MISS PEREGRINE'S HOME FOR PECULIAR CHILDREN
review | Katie Wisniewski
When I was asked to cover this movie there was not much arm twisting involved—I had read the book series by Ransom Riggs over the summer and it became my favorite read for 3 weeks as I delved into the magical world of Miss Peregrine and her peculiar children.
Jake had always grown up thinking he was a normal kid, boring even. When Abe, his beloved grandfather, passes away unexpectedly and in somewhat of a mysterious manner, Jake travels to a small desolate island called Cairnholm after a few “clues” were left behind.
It is on the island that he seeks out the orphanage his grandfather grew up in. Abe had told Jake stories of his upbringing in the orphanage and the unique talents all the children living there inhibited: sparking fire with hands; strength beyond a child, or adults, capabilities; and making inanimate objects come to life.
He discovers that the children’s home is in a “loop” or a time continuum of sorts. It has been created by Miss Peregrine, and she is only able to do so being an Ymbryne, or the ability to change into a bird. It has been created to cycle through every 24 hours to repeat September 3, 1943. The creation of their home in the loop has kept the children safe from a world that has shunned their peculiarities. Jake’s entrance into the loop is how he discovers that the stories his grandfather told of Miss Peregrine and the children were indeed real.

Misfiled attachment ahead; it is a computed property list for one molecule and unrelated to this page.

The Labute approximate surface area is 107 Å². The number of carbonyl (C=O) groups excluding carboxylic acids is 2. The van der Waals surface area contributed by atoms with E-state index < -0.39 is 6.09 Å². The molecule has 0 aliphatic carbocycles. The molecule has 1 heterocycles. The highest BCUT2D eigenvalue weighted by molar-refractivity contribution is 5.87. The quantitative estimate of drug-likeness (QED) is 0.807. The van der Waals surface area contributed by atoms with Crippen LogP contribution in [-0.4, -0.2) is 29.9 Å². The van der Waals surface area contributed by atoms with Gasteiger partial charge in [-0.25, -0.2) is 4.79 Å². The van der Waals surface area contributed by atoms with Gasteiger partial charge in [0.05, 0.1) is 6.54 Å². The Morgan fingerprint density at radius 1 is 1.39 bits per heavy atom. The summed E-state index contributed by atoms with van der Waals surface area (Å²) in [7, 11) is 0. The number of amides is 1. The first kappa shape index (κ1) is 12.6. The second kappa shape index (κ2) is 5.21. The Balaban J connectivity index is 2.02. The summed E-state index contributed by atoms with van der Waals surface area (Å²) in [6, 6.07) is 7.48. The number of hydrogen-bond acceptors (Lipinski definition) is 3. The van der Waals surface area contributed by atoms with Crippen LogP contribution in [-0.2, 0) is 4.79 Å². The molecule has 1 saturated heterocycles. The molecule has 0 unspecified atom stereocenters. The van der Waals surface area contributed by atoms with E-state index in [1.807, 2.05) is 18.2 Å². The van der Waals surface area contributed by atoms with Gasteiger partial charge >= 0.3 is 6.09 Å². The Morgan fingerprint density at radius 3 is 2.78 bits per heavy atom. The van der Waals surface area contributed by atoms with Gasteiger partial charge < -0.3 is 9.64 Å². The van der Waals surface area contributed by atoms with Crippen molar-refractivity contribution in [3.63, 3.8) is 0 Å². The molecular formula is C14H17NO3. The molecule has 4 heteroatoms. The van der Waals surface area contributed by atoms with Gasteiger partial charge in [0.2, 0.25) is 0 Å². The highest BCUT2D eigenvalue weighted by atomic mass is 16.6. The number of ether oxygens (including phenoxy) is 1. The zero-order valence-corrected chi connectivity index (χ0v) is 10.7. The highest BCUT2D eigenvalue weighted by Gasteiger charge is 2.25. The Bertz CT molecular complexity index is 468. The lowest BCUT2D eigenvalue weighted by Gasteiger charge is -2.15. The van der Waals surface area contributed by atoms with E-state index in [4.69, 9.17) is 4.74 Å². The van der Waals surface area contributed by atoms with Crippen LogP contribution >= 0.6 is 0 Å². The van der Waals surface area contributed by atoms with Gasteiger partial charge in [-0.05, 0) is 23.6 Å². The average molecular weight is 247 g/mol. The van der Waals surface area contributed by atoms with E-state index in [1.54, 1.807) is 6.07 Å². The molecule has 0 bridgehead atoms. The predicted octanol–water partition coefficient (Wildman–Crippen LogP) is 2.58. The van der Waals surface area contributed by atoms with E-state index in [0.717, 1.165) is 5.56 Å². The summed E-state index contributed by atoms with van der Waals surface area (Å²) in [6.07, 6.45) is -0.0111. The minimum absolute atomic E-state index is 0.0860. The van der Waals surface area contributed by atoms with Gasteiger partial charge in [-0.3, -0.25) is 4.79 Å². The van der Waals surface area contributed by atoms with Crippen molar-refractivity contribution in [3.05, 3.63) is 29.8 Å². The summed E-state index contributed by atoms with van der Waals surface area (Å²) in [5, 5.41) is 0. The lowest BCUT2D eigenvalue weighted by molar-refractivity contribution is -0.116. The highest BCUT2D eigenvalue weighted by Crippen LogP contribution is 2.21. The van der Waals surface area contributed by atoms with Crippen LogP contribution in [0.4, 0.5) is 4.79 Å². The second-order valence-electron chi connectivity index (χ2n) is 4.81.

They quickly realize that the loop is being compromised by wights, who evolved from hollowgasts, that are power hungry in the peculiar world. Miss Peregrine and the children must flee the loop to save their lives. Jake flees with them when he learns he, in fact, has his own “peculiar trait” that will help ensure their safety. Will he stay through their journey? He is torn between returning to his modern times or remaining in 1943 where he has a new found relationship with Emma and her housemates.